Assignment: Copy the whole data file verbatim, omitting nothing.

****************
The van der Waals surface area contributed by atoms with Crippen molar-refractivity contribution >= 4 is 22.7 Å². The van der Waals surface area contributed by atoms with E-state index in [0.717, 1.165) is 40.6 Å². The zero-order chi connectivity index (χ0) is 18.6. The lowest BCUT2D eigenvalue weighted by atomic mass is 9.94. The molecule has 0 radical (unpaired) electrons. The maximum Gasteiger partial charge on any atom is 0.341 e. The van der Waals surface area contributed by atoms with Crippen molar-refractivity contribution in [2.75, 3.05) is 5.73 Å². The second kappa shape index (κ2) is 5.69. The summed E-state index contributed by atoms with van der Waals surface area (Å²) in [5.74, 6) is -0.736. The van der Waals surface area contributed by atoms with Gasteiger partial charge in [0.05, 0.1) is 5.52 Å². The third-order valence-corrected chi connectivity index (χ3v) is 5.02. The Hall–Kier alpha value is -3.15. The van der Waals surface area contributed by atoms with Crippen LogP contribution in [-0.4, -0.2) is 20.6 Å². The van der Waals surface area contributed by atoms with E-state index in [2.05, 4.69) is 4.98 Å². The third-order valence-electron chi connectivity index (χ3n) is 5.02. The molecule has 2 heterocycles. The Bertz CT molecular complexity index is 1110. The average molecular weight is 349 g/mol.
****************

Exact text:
The van der Waals surface area contributed by atoms with Crippen molar-refractivity contribution >= 4 is 22.7 Å². The van der Waals surface area contributed by atoms with E-state index in [0.717, 1.165) is 40.6 Å². The zero-order chi connectivity index (χ0) is 18.6. The lowest BCUT2D eigenvalue weighted by atomic mass is 9.94. The molecule has 0 radical (unpaired) electrons. The maximum Gasteiger partial charge on any atom is 0.341 e. The van der Waals surface area contributed by atoms with Crippen molar-refractivity contribution in [2.75, 3.05) is 5.73 Å². The second kappa shape index (κ2) is 5.69. The summed E-state index contributed by atoms with van der Waals surface area (Å²) in [5.74, 6) is -0.736. The van der Waals surface area contributed by atoms with Gasteiger partial charge in [0.05, 0.1) is 5.52 Å². The third-order valence-corrected chi connectivity index (χ3v) is 5.02. The Hall–Kier alpha value is -3.15. The van der Waals surface area contributed by atoms with Crippen LogP contribution in [-0.4, -0.2) is 20.6 Å². The van der Waals surface area contributed by atoms with E-state index in [2.05, 4.69) is 4.98 Å². The third-order valence-electron chi connectivity index (χ3n) is 5.02. The molecule has 2 heterocycles. The Bertz CT molecular complexity index is 1110. The average molecular weight is 349 g/mol.